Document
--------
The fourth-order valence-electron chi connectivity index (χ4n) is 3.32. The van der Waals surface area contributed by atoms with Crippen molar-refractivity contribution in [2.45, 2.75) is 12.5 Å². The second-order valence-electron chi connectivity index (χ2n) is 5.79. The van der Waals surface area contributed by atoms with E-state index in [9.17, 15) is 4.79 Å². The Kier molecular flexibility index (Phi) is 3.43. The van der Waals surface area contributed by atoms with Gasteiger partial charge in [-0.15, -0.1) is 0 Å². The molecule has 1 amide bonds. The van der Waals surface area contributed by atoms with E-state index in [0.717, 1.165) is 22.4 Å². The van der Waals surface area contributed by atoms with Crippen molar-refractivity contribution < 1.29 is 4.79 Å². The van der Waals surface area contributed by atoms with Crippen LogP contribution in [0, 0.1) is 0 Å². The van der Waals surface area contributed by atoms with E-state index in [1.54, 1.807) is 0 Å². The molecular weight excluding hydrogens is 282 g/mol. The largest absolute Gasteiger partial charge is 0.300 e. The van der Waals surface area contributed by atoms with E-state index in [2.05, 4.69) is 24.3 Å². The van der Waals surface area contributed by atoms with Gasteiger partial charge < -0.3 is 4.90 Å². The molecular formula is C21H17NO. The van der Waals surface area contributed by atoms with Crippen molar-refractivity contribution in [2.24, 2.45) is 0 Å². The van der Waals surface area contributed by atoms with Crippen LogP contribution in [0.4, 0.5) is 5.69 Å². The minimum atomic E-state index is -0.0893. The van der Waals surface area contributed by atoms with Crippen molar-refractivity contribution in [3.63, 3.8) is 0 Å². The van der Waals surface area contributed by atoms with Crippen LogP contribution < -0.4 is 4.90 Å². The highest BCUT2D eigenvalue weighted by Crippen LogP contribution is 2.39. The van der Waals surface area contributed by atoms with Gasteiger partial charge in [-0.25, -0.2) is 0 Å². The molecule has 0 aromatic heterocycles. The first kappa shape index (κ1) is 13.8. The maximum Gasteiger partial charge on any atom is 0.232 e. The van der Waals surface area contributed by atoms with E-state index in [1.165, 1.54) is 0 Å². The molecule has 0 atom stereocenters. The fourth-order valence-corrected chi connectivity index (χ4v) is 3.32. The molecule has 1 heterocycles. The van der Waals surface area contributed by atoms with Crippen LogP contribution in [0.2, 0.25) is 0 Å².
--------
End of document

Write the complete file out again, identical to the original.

The fourth-order valence-electron chi connectivity index (χ4n) is 3.32. The van der Waals surface area contributed by atoms with Crippen molar-refractivity contribution in [2.45, 2.75) is 12.5 Å². The second-order valence-electron chi connectivity index (χ2n) is 5.79. The van der Waals surface area contributed by atoms with E-state index in [9.17, 15) is 4.79 Å². The Kier molecular flexibility index (Phi) is 3.43. The van der Waals surface area contributed by atoms with Gasteiger partial charge in [-0.15, -0.1) is 0 Å². The molecule has 1 amide bonds. The van der Waals surface area contributed by atoms with E-state index in [0.717, 1.165) is 22.4 Å². The van der Waals surface area contributed by atoms with Crippen molar-refractivity contribution < 1.29 is 4.79 Å². The van der Waals surface area contributed by atoms with Crippen LogP contribution in [0, 0.1) is 0 Å². The van der Waals surface area contributed by atoms with E-state index in [1.54, 1.807) is 0 Å². The molecular weight excluding hydrogens is 282 g/mol. The largest absolute Gasteiger partial charge is 0.300 e. The van der Waals surface area contributed by atoms with E-state index in [2.05, 4.69) is 24.3 Å². The van der Waals surface area contributed by atoms with Gasteiger partial charge < -0.3 is 4.90 Å². The molecular formula is C21H17NO. The van der Waals surface area contributed by atoms with Crippen molar-refractivity contribution in [2.24, 2.45) is 0 Å². The van der Waals surface area contributed by atoms with Crippen LogP contribution in [0.4, 0.5) is 5.69 Å². The minimum atomic E-state index is -0.0893. The van der Waals surface area contributed by atoms with Crippen molar-refractivity contribution in [3.63, 3.8) is 0 Å². The van der Waals surface area contributed by atoms with Crippen LogP contribution < -0.4 is 4.90 Å². The highest BCUT2D eigenvalue weighted by Crippen LogP contribution is 2.39. The van der Waals surface area contributed by atoms with Gasteiger partial charge in [-0.25, -0.2) is 0 Å². The molecule has 0 aromatic heterocycles. The first kappa shape index (κ1) is 13.8. The maximum Gasteiger partial charge on any atom is 0.232 e. The van der Waals surface area contributed by atoms with E-state index in [1.165, 1.54) is 0 Å². The molecule has 0 atom stereocenters. The fourth-order valence-corrected chi connectivity index (χ4v) is 3.32. The molecule has 1 heterocycles. The van der Waals surface area contributed by atoms with Crippen LogP contribution in [0.2, 0.25) is 0 Å².